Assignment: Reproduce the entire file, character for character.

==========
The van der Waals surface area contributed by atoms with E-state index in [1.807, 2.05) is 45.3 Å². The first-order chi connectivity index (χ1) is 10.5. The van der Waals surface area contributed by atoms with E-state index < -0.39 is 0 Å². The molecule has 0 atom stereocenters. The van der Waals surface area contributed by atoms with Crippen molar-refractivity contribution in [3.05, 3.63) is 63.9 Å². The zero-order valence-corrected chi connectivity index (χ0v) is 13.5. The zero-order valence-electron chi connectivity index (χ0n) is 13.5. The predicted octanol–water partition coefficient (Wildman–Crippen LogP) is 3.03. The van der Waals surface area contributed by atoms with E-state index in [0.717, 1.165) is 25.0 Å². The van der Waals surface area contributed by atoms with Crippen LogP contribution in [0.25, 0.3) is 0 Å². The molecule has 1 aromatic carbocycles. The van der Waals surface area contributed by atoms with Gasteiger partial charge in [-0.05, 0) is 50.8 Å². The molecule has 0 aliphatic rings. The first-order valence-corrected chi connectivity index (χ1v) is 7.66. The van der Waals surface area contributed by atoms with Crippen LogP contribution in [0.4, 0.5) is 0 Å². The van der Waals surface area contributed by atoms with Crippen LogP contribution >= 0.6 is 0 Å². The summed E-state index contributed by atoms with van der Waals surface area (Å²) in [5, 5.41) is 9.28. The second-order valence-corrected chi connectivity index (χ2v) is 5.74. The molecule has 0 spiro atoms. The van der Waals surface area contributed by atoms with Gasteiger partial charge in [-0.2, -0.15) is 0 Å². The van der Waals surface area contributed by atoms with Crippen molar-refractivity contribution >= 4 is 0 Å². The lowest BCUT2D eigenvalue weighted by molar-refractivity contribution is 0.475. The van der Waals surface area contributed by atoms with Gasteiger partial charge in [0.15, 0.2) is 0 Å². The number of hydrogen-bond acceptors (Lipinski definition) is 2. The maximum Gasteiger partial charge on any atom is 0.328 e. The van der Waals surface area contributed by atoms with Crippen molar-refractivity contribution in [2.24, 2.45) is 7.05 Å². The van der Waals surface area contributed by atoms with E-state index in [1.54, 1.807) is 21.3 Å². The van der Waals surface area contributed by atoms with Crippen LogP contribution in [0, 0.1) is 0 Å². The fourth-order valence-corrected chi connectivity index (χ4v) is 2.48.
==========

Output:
The van der Waals surface area contributed by atoms with E-state index in [1.807, 2.05) is 45.3 Å². The first-order chi connectivity index (χ1) is 10.5. The van der Waals surface area contributed by atoms with E-state index < -0.39 is 0 Å². The molecule has 0 atom stereocenters. The van der Waals surface area contributed by atoms with Crippen molar-refractivity contribution in [3.05, 3.63) is 63.9 Å². The zero-order valence-corrected chi connectivity index (χ0v) is 13.5. The zero-order valence-electron chi connectivity index (χ0n) is 13.5. The predicted octanol–water partition coefficient (Wildman–Crippen LogP) is 3.03. The van der Waals surface area contributed by atoms with E-state index in [0.717, 1.165) is 25.0 Å². The van der Waals surface area contributed by atoms with Crippen LogP contribution in [0.25, 0.3) is 0 Å². The molecule has 1 aromatic carbocycles. The van der Waals surface area contributed by atoms with Gasteiger partial charge in [-0.05, 0) is 50.8 Å². The molecule has 0 aliphatic rings. The first-order valence-corrected chi connectivity index (χ1v) is 7.66. The van der Waals surface area contributed by atoms with Crippen LogP contribution in [0.4, 0.5) is 0 Å². The van der Waals surface area contributed by atoms with Crippen LogP contribution >= 0.6 is 0 Å². The summed E-state index contributed by atoms with van der Waals surface area (Å²) in [5, 5.41) is 9.28. The second-order valence-corrected chi connectivity index (χ2v) is 5.74. The molecule has 0 spiro atoms. The van der Waals surface area contributed by atoms with Gasteiger partial charge in [-0.2, -0.15) is 0 Å². The van der Waals surface area contributed by atoms with Crippen molar-refractivity contribution >= 4 is 0 Å². The lowest BCUT2D eigenvalue weighted by molar-refractivity contribution is 0.475. The van der Waals surface area contributed by atoms with Gasteiger partial charge in [0.15, 0.2) is 0 Å². The number of hydrogen-bond acceptors (Lipinski definition) is 2. The maximum Gasteiger partial charge on any atom is 0.328 e. The van der Waals surface area contributed by atoms with Crippen molar-refractivity contribution in [2.24, 2.45) is 7.05 Å². The van der Waals surface area contributed by atoms with E-state index in [1.54, 1.807) is 21.3 Å². The van der Waals surface area contributed by atoms with Crippen LogP contribution in [0, 0.1) is 0 Å². The fourth-order valence-corrected chi connectivity index (χ4v) is 2.48.